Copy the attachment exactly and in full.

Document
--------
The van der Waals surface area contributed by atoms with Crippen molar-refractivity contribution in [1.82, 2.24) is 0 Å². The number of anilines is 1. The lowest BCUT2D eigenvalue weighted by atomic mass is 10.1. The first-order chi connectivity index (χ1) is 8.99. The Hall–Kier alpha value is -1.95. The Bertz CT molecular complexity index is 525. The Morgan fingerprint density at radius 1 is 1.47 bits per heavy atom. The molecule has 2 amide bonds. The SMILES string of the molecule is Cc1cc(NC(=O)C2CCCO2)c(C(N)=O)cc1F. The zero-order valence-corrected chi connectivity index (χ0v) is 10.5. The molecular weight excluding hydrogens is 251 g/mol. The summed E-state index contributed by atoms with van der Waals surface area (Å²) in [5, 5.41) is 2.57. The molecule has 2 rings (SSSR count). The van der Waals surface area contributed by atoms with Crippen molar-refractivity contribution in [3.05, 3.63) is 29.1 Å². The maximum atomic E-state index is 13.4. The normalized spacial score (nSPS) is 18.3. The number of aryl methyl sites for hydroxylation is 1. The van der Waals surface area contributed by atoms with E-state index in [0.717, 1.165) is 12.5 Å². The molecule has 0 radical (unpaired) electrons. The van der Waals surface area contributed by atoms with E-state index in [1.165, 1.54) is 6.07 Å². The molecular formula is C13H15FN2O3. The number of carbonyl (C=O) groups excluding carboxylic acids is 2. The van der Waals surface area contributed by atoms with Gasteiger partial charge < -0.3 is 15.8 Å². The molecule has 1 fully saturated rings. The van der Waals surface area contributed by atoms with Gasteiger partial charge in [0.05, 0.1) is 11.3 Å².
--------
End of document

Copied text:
The van der Waals surface area contributed by atoms with Crippen molar-refractivity contribution in [1.82, 2.24) is 0 Å². The number of anilines is 1. The lowest BCUT2D eigenvalue weighted by atomic mass is 10.1. The first-order chi connectivity index (χ1) is 8.99. The Hall–Kier alpha value is -1.95. The Bertz CT molecular complexity index is 525. The Morgan fingerprint density at radius 1 is 1.47 bits per heavy atom. The molecule has 2 amide bonds. The SMILES string of the molecule is Cc1cc(NC(=O)C2CCCO2)c(C(N)=O)cc1F. The zero-order valence-corrected chi connectivity index (χ0v) is 10.5. The molecular weight excluding hydrogens is 251 g/mol. The summed E-state index contributed by atoms with van der Waals surface area (Å²) in [5, 5.41) is 2.57. The molecule has 2 rings (SSSR count). The van der Waals surface area contributed by atoms with Crippen molar-refractivity contribution in [3.05, 3.63) is 29.1 Å². The maximum atomic E-state index is 13.4. The normalized spacial score (nSPS) is 18.3. The number of aryl methyl sites for hydroxylation is 1. The van der Waals surface area contributed by atoms with E-state index in [0.717, 1.165) is 12.5 Å². The molecule has 0 radical (unpaired) electrons. The van der Waals surface area contributed by atoms with E-state index in [1.165, 1.54) is 6.07 Å². The molecular formula is C13H15FN2O3. The number of carbonyl (C=O) groups excluding carboxylic acids is 2. The van der Waals surface area contributed by atoms with Gasteiger partial charge < -0.3 is 15.8 Å². The molecule has 1 fully saturated rings. The van der Waals surface area contributed by atoms with Gasteiger partial charge in [0.05, 0.1) is 11.3 Å².